Concurrency Control Protocols in DBMS

Concurrency Control Protocols in DBMS

 

In this article, we will learn about Concurrency Control Protocols in DBMS.

  • Concurrency control protocols in DBMS are procedures that are used for managing multiple simultaneous operations without conflict with each other
  • Concurrency control ensures the speed of the transactions but at the same time we should address conflicts occurring in a multi-user system and make sure the database transactions are performed concurrently without violating the Data integrity of the respective databases

Concurrency control can you broadly divided into two protocols

    • Lock-Based Protocol
    • Timestamp Based Protocol
Concurrency Control Protocols in DBMS

Lock-Based Protocol 

  • Lock based protocol mechanism is very crucial in concurrency control which controls concurrent access to a data item
  • It ensures that one transaction should not retrieve and update record while another transaction is performing a write operation on it

Example

In traffic light signal that indicates stop and go, when one signal is allowed to pass at a time and other signals are locked, in the same way in a database transaction, only one transaction is performed at a time meanwhile other transactions are locked

  • If this locking is not done correctly then it will display inconsistent and incorrect data 
  • It maintains the order between the conflicting pairs among transactions during execution
  • There are two lock modes,
    1. Shared Lock(S)
    2. Exclusive Lock(X)

Shared lock(S) 

  • Shared locks can only read without performing any changes to it from the database
  • Shared Locks are represented by S.
  • S – lock is requested using lock – s instruction.

Exclusive Lock(X) 

  • The data items accessed using this instruction can perform both read and write operations
  • Exclusive Locks are represented by X.
  • X – lock is requested using lock – X instruction. 

 

Lock Compatibility Matrix 

 SharedExclusive
SharedTrueFalse
ExclusiveFalseFalse

 

  • Lock compatibility Matrix controls whether this multiple transactions can acquire locks on the same resource at a time or not
  • If a resource is already locked by another transaction, then a new lock request can be granted only if the mode of the requested lock is compatible with the mode of the existing lock.
  • There can be any number of transactions for holding shared locks on an item but if any transaction holds exclusive lock then item no other transaction may hold any Lock on the item.

 

Timestamp Based Protocol 

  • It is the most commonly used concurrency protocol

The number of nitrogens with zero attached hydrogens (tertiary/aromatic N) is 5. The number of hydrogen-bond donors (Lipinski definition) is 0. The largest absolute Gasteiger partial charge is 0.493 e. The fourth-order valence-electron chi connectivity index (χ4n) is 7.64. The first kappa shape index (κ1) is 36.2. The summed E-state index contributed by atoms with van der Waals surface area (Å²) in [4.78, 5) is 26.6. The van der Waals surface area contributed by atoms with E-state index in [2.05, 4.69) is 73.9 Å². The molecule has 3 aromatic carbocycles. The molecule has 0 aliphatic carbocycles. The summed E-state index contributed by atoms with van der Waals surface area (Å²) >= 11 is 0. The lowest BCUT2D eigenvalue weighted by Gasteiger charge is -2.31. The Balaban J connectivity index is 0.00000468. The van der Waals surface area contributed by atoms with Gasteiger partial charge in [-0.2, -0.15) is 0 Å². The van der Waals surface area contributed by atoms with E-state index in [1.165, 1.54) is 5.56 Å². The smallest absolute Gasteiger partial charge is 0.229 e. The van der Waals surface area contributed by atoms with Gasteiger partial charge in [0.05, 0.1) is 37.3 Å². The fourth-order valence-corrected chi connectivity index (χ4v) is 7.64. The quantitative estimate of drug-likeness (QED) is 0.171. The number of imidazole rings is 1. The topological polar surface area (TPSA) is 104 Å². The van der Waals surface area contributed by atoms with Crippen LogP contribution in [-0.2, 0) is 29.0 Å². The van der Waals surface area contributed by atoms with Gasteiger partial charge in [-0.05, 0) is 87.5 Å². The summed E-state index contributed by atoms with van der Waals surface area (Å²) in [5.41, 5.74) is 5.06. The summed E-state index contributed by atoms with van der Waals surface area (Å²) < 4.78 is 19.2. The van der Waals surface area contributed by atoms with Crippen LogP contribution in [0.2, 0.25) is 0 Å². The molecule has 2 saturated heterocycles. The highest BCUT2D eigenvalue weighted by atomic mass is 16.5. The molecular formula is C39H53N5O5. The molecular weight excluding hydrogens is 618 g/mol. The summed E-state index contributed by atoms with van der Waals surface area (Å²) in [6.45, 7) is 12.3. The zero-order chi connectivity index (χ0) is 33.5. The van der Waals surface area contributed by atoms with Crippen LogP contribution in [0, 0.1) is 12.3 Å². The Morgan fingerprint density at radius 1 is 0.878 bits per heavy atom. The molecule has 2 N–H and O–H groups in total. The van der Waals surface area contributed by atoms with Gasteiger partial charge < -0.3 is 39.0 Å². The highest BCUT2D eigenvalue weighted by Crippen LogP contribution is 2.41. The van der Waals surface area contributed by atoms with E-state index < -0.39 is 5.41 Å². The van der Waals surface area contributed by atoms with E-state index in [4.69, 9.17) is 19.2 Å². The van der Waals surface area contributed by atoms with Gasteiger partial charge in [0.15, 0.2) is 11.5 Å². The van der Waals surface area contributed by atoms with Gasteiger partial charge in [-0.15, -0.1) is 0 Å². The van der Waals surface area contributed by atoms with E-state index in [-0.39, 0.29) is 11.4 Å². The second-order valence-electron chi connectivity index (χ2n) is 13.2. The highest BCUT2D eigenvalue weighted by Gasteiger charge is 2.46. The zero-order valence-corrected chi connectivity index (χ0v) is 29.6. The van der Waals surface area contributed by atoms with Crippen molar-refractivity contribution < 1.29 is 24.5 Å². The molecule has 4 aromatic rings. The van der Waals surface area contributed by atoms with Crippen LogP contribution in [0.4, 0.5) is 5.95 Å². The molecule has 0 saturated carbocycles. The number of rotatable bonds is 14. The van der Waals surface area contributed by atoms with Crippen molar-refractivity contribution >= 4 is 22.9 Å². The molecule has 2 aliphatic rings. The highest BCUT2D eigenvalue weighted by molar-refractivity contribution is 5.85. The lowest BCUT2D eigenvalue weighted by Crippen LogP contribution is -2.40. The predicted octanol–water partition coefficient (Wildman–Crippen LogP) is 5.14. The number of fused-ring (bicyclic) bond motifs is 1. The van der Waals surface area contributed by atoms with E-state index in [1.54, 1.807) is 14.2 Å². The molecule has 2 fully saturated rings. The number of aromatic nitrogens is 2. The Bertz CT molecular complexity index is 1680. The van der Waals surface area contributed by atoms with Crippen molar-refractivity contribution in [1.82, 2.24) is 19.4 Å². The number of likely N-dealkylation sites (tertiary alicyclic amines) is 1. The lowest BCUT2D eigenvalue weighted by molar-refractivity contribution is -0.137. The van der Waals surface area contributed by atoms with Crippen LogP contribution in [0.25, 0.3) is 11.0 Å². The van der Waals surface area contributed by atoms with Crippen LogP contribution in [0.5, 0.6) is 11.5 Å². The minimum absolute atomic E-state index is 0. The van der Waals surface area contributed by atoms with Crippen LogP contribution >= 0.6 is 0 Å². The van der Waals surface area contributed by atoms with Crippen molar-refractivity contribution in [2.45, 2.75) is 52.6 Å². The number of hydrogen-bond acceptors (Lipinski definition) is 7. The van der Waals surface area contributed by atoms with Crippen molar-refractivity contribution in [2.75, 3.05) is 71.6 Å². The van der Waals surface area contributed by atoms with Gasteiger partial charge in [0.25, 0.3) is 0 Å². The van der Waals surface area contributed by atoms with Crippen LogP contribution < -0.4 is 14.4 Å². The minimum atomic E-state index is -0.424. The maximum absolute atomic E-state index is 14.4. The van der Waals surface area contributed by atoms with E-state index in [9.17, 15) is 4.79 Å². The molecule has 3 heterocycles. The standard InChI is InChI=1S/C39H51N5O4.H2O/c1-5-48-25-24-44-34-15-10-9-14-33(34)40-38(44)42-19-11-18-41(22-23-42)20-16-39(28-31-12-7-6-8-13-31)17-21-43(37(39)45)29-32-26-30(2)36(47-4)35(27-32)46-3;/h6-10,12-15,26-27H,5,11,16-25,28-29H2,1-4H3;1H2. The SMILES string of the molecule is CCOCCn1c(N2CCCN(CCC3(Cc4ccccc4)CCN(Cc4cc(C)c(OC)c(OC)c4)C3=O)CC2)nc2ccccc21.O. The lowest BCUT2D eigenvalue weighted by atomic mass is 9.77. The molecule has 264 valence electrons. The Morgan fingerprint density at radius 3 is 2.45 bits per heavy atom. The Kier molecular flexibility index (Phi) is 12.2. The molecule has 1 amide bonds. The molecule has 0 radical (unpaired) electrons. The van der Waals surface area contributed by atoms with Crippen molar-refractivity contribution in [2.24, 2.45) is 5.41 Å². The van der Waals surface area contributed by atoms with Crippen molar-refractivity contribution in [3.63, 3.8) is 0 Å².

• Timestamp based protocol helps DBMS to identify transactions and determines the serializability order
  • It has a unique identifier where each transaction is issued with a timestamp when it is entered into the system 
  • This protocol uses the system time  or a logical counter as a timestamp which starts working as soon as the transaction is created

Timestamp Ordering Protocol

This protocol ensure serializability among transactions in their conflicting read/write operations

  • TS(T): transaction of timestamp (T)
  • R–timestamp(X): Data item (X) of read timestamp
  • W–timestamp(X): Data item (X) of write timestamp

Timestamp Ordering Algorithms 

1. Basic Timestamp ordering

    • It ensures transaction execution is not violated by comparing the timestamp of T with Read_TS(X) and Write_TS(X)
    • When it finds that transaction execution sequence is violated transaction T is aborted and resubmitted to the system as a new transaction with a new timestamp

2. Strict Timestamp ordering

It makes sure that the schedules are both strict for easy recoverability and conflict serializability

3.Thomas’s Write Rule

    • It does not enforce conflict serializability
    •  It rejects some write operations, by modifying the checks for the write_item(X) operation as follows.

 

Read_TS(X) > TS (T)

  • Abort and rollback transaction T and reject the operation when read timestamp is greater than timestamp transaction

Write_TS(X) > TS(T)

  • Whenever write timestamp is greater than the timestamp of the entire transaction then do not execute the write operation but continue processing
  • Because sometimes transaction with set and timestamp may be greater than TS(T) and after T in the timestamp has already written the value of X.

If neither 1 nor 2 occurs As mentioned above

  •  Execute the Write item(X) operation of transaction T and set Write_TS(X) to TS(T).
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